John Stamos, Jodie Sweetin, Bob Saget, Lori Loughlin, and Dave Coulier. (AP/Dan Steinberg)

Here's why a "Full House" reboot is an insane idea

Creators of '90s sitcom are reportedly considering a remake. But "Full House" is a far cry from "Boy Meets World"


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Erin Keane
August 27, 2014 7:20PM (UTC)

In the latest bid to jump on TGIF nostalgia, the creators of “Full House,” that beloved '90s sitcom currently living on in undead perpetuity through Nick at Nite, are considering a reboot.

The enthusiastic and sincere welcome that was given to the recent reboot of TGIF’s second generation juggernaut “Boy Meets World,” which reunited fans with childhood sweethearts Corey and Topanga all grown up and married parents themselves, makes a certain amount of sense. Viewers remember them fondly — they’re a memory of a sweeter, more innocent time in television and their fans’ lives — and were excited to see them grow up and live, for the most part, happily ever after. Corey and Topanga are still aspirational to their fans, and that makes a next-generation story line relevant.

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“Full House” fandom is also rooted in nostalgia, but it’s the kind of nostalgia that’s so much better consumed in hindsight through ironic filters. The discovery that wholesome patriarch Bob Saget’s stand-up act was startlingly filthy was like finding out your friend’s dad works at a Hustler store part-time, the knowledge adding a layer of absurdity to every bit of fatherly wisdom he ever imparted. Speculation on the exact parentage of the Tanner Girls is a thing. Alanis Morrissette went down on Uncle Joey in a theater and told the whole world. The opening credits sequence has been remixed to make the show into a horror film and episodes have been recut to make the show into an existential tragedy. Hot Uncle Jesse sells yogurt.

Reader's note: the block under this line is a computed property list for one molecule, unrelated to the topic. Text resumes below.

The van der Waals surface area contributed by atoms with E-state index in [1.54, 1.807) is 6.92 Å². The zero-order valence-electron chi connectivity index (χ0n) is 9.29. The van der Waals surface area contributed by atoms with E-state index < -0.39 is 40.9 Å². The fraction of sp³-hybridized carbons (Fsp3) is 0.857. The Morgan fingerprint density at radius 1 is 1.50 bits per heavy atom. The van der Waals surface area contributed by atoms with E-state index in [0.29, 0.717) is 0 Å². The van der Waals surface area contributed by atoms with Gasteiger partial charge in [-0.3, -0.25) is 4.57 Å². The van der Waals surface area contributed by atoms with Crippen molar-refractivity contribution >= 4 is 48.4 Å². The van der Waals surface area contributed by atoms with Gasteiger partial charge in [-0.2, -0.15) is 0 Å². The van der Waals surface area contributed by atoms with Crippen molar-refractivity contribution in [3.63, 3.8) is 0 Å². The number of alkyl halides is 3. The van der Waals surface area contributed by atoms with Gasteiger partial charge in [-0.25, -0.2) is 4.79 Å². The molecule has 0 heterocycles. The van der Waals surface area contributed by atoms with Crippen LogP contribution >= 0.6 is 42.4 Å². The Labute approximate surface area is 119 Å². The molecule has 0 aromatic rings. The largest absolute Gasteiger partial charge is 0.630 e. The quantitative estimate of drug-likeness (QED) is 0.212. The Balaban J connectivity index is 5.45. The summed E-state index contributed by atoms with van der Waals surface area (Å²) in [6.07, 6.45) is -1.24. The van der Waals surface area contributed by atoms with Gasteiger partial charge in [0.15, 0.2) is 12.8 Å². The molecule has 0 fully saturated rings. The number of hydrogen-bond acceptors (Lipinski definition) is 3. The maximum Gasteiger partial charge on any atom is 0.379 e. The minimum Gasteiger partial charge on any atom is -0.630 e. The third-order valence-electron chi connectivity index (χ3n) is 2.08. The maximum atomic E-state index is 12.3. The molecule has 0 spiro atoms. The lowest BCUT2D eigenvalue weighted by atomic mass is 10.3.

Part of "Full House’s" retro appeal is its wacky premise, that two young bachelor uncles would take up an “it takes a village”-style communal living scheme in order to help their friend/brother-in-law raise his three little girls after his wife died way before the Bay Area real estate boom would have made it just the reasonable thing to do, rent-wise. You can’t repeat that premise without it feeling impossibly clichéd, and the predictable style of situation comedy that made “Full House” so popular in 1987 won’t play in a “Modern Family” network landscape. It’s hard to even imagine Dave Coulier knowing when to pause without the help of a laugh track.

But the main issue with a reboot is that the real story of how the Tanner girls grew up is better than any story line a traditional sitcom could dream of developing. DJ is an evangelical, Stephanie’s a recovering meth addict, and little Michelle(s) turned out to be the level of chic-famous that precludes even saying hello to Stephanie on the street, much less making a cameo in the reboot pilot. On second thought, I would watch that show.  But true TGIF fans might be better off with a “Family Matters” revival instead.


Erin Keane

Erin Keane is Salon's executive editor of culture.

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